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Fall 1998, Volume 16.1



Joseph M. Ditta     photo of Joseph M. Ditta.

Hour Before the Dark

Joseph M. Ditta (Ph.D. University of Missouri-Columbia) has published before in Weber Studies. His work has also appeared in The Missouri Review, The Ohio Poetry Review, The Illinois Review, Voices in Italian Americana, The Centennial Review, and many others. He teaches American literature and creative writing at Dakota Wesleyan University.

See other work in Weber Studies by Joseph M. Ditta:
"Madison Blues" (fiction)
"Of Bondage and the Break" (fiction)
"Raphael in Brooklyn" (fiction)
"Imagination and Technology: Reflections on the Future of Poetry" (essay)
"To My Mother" (poetry)
"On the Banks of the James" (poetry)


It was a warm summer day and he was getting ready to go crabbing. His younger sister had put on boots and he told her to take them off and
put on sneakers. "You can’t pedal your bike in those things," he said, "besides, once we get there, you’ll probably kick off whatever you’re wearing and go barefoot. Why do you want to wear those clompers, anyway? It’s going to be hot today."

"I thought we’d get wet," she said.

"Yea, that’s the point, dummy."

"But we’re not going swimming, are we?" she asked.

"No, not this time, not where we’re going." And he went out into the garage to collect the gear they would be toting on their bikes.

She was four years younger than him and the second in a row of six children. He was sixteen now and she was twelve. All the others were close in age, shading back to the youngest of two. But Peter was oldest, and he was so much older than the rest of them that they often didn’t think of him as a brother so much as another elder in the family. But he and Celeste had the closest relationship of all the brothers and sisters. She idolized him and was, in her childish dreaminess, almost in love with him.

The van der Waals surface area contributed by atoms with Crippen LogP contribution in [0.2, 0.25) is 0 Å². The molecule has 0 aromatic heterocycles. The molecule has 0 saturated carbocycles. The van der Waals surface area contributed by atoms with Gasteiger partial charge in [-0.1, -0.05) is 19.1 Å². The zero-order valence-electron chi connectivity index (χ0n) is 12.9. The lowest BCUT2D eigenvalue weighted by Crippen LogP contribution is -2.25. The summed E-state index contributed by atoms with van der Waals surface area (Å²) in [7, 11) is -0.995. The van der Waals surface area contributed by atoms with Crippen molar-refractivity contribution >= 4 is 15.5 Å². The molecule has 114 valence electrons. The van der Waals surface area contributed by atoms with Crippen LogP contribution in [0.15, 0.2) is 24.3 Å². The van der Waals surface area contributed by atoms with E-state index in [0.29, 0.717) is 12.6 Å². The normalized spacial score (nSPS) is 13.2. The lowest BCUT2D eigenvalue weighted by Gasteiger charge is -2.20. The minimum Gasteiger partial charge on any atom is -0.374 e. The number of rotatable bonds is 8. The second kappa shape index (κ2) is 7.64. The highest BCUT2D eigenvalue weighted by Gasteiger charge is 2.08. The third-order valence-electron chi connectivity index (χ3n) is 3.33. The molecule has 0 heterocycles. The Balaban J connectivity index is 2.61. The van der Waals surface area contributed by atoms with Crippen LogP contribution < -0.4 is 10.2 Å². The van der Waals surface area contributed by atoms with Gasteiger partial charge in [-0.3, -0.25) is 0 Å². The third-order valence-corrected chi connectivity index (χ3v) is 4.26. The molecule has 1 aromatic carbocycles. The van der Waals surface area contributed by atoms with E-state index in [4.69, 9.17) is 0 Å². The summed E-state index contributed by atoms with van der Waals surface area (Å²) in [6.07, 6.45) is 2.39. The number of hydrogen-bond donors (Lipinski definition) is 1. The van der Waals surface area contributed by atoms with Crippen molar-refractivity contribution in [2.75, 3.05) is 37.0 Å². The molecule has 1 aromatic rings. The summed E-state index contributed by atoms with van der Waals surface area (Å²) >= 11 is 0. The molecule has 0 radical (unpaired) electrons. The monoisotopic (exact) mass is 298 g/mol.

He checked his pockets to make sure he had the money to buy bait, and he checked for his pocket knife, which was an indispensable tool for crabbing, and the small pair of wire snippers. Then they both went into the garage and began preparing their bikes. He lashed an old peach basket to his handlebars and made sure it was secure. Then he put a brown paper sack holding their lunches in it and a big ball of twine and a coil of bailing wire he had cut from the big roll in the basement. He covered everything with two burlap sacks, tucking them down deep into the bottom around the things he put there. Then he fixed a large thermos in Celeste’s regular wire basket that her bike came with and tied it down so it wouldn’t spill out. Then he got the long-handled scoop and leaned it on the bike. Everything was ready. He told her to wait while he went inside to tell their mom they were starting out. A few minutes later they shoved off, sailing down the drive, and turning onto the asphalt road, heading south towards the bay. He pumped, holding the handlebar with one hand and carrying the scoop net in the other, and she pedaled along beside him.

The road cut through a scrub pine forest, as old as old, and the short trees were thick and gnarly, and mostly needleless, with huge cones bristling on the ends of their nude branches. Scrub oak and sumac and mullein and pokeweed grew on the forest floor and in the sandy gravel at its edges beside the road, and the asphalt ahead rippled in the slowly advancing heat of the day. They pedaled at first without talking, concentrating on the effort, and looking into the forest from side to side as they went along. Sometimes, when they pedaled up the road, they would see quail at the tree line, pecking in the gravel bordering the road, or catch a glimpse of a doe or the fleeting red fur of a fox, and sometimes they’d see a dog, gone wild living in the forest, shy but curious, poke its head from under a bush.